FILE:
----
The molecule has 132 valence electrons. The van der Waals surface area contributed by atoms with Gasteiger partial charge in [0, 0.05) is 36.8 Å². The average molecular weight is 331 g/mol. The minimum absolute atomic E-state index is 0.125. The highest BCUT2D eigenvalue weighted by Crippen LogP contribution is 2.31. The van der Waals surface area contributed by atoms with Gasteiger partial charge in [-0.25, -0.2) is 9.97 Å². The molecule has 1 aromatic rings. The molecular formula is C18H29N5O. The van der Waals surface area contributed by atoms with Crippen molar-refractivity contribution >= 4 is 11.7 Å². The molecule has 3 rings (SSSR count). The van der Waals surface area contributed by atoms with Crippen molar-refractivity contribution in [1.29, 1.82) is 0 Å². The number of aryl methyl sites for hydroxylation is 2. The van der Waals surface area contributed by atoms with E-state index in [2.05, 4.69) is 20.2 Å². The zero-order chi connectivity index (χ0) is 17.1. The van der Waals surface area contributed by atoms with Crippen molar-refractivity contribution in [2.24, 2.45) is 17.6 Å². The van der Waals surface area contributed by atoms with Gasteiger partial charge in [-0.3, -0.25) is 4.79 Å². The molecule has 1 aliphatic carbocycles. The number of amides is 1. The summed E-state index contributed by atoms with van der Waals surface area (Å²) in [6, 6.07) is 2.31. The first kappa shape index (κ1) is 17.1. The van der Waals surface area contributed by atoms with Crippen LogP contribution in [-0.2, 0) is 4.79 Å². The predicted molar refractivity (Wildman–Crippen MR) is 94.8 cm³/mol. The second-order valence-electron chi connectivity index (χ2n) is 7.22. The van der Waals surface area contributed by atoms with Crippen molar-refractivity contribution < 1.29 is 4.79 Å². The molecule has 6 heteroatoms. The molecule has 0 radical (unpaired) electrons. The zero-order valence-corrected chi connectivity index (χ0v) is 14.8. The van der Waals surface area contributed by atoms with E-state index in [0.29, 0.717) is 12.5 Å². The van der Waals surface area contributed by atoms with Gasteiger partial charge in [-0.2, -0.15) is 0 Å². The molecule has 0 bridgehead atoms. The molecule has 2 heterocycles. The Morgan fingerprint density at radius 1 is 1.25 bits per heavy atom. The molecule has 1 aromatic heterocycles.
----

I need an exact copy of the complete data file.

The molecule has 132 valence electrons. The van der Waals surface area contributed by atoms with Gasteiger partial charge in [0, 0.05) is 36.8 Å². The average molecular weight is 331 g/mol. The minimum absolute atomic E-state index is 0.125. The highest BCUT2D eigenvalue weighted by Crippen LogP contribution is 2.31. The van der Waals surface area contributed by atoms with Gasteiger partial charge in [-0.25, -0.2) is 9.97 Å². The molecule has 1 aromatic rings. The molecular formula is C18H29N5O. The van der Waals surface area contributed by atoms with Crippen molar-refractivity contribution >= 4 is 11.7 Å². The molecule has 3 rings (SSSR count). The van der Waals surface area contributed by atoms with Crippen molar-refractivity contribution in [1.29, 1.82) is 0 Å². The number of aryl methyl sites for hydroxylation is 2. The van der Waals surface area contributed by atoms with E-state index in [2.05, 4.69) is 20.2 Å². The zero-order chi connectivity index (χ0) is 17.1. The van der Waals surface area contributed by atoms with Crippen molar-refractivity contribution in [2.24, 2.45) is 17.6 Å². The van der Waals surface area contributed by atoms with Gasteiger partial charge in [-0.3, -0.25) is 4.79 Å². The molecule has 1 aliphatic carbocycles. The number of amides is 1. The summed E-state index contributed by atoms with van der Waals surface area (Å²) in [6, 6.07) is 2.31. The first kappa shape index (κ1) is 17.1. The van der Waals surface area contributed by atoms with Crippen LogP contribution in [-0.2, 0) is 4.79 Å². The predicted molar refractivity (Wildman–Crippen MR) is 94.8 cm³/mol. The second-order valence-electron chi connectivity index (χ2n) is 7.22. The van der Waals surface area contributed by atoms with Crippen molar-refractivity contribution < 1.29 is 4.79 Å². The molecule has 6 heteroatoms. The molecule has 0 radical (unpaired) electrons. The zero-order valence-corrected chi connectivity index (χ0v) is 14.8. The van der Waals surface area contributed by atoms with E-state index in [0.29, 0.717) is 12.5 Å². The van der Waals surface area contributed by atoms with Gasteiger partial charge in [-0.2, -0.15) is 0 Å². The molecule has 0 bridgehead atoms. The molecule has 2 heterocycles. The Morgan fingerprint density at radius 1 is 1.25 bits per heavy atom. The molecule has 1 aromatic heterocycles.